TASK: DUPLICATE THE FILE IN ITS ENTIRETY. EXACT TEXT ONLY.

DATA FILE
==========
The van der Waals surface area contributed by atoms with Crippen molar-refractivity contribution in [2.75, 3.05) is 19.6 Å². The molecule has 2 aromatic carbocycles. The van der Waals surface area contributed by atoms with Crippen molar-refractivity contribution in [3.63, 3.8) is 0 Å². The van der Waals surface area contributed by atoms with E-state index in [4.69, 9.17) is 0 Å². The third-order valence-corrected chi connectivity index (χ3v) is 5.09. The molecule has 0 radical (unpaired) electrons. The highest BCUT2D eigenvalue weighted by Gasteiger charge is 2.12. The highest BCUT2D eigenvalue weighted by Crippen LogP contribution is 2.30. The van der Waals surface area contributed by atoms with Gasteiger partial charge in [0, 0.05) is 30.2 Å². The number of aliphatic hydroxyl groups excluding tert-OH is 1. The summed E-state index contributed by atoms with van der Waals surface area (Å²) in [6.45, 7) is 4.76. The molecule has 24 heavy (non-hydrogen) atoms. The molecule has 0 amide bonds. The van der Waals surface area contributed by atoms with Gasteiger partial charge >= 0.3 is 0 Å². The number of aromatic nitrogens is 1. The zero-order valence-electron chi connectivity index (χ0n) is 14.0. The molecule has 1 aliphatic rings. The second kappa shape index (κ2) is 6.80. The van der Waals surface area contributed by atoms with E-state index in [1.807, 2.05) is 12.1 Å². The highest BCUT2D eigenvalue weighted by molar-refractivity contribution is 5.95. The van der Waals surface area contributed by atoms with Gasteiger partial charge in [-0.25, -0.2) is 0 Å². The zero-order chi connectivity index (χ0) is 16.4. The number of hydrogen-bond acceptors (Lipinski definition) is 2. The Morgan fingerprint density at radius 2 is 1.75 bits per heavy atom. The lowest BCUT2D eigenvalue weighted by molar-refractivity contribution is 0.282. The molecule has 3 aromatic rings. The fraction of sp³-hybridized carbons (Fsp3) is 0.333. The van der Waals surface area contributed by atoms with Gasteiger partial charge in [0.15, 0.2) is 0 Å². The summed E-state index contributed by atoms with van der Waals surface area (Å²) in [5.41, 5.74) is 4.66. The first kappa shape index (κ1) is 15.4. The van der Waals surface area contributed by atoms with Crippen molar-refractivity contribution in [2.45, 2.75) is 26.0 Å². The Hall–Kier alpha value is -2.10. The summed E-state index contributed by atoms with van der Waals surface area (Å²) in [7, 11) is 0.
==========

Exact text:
The van der Waals surface area contributed by atoms with Crippen molar-refractivity contribution in [2.75, 3.05) is 19.6 Å². The molecule has 2 aromatic carbocycles. The van der Waals surface area contributed by atoms with Crippen molar-refractivity contribution in [3.63, 3.8) is 0 Å². The van der Waals surface area contributed by atoms with E-state index in [4.69, 9.17) is 0 Å². The third-order valence-corrected chi connectivity index (χ3v) is 5.09. The molecule has 0 radical (unpaired) electrons. The highest BCUT2D eigenvalue weighted by Gasteiger charge is 2.12. The highest BCUT2D eigenvalue weighted by Crippen LogP contribution is 2.30. The van der Waals surface area contributed by atoms with Gasteiger partial charge in [0, 0.05) is 30.2 Å². The number of aliphatic hydroxyl groups excluding tert-OH is 1. The summed E-state index contributed by atoms with van der Waals surface area (Å²) in [6.45, 7) is 4.76. The molecule has 24 heavy (non-hydrogen) atoms. The molecule has 0 amide bonds. The van der Waals surface area contributed by atoms with Gasteiger partial charge >= 0.3 is 0 Å². The number of aromatic nitrogens is 1. The zero-order valence-electron chi connectivity index (χ0n) is 14.0. The molecule has 1 aliphatic rings. The second kappa shape index (κ2) is 6.80. The van der Waals surface area contributed by atoms with E-state index in [1.807, 2.05) is 12.1 Å². The highest BCUT2D eigenvalue weighted by molar-refractivity contribution is 5.95. The van der Waals surface area contributed by atoms with Gasteiger partial charge in [-0.25, -0.2) is 0 Å². The zero-order chi connectivity index (χ0) is 16.4. The number of hydrogen-bond acceptors (Lipinski definition) is 2. The Morgan fingerprint density at radius 2 is 1.75 bits per heavy atom. The lowest BCUT2D eigenvalue weighted by molar-refractivity contribution is 0.282. The molecule has 3 aromatic rings. The fraction of sp³-hybridized carbons (Fsp3) is 0.333. The van der Waals surface area contributed by atoms with Gasteiger partial charge in [0.15, 0.2) is 0 Å². The summed E-state index contributed by atoms with van der Waals surface area (Å²) in [5.41, 5.74) is 4.66. The first kappa shape index (κ1) is 15.4. The van der Waals surface area contributed by atoms with Crippen molar-refractivity contribution in [2.45, 2.75) is 26.0 Å². The Hall–Kier alpha value is -2.10. The summed E-state index contributed by atoms with van der Waals surface area (Å²) in [7, 11) is 0.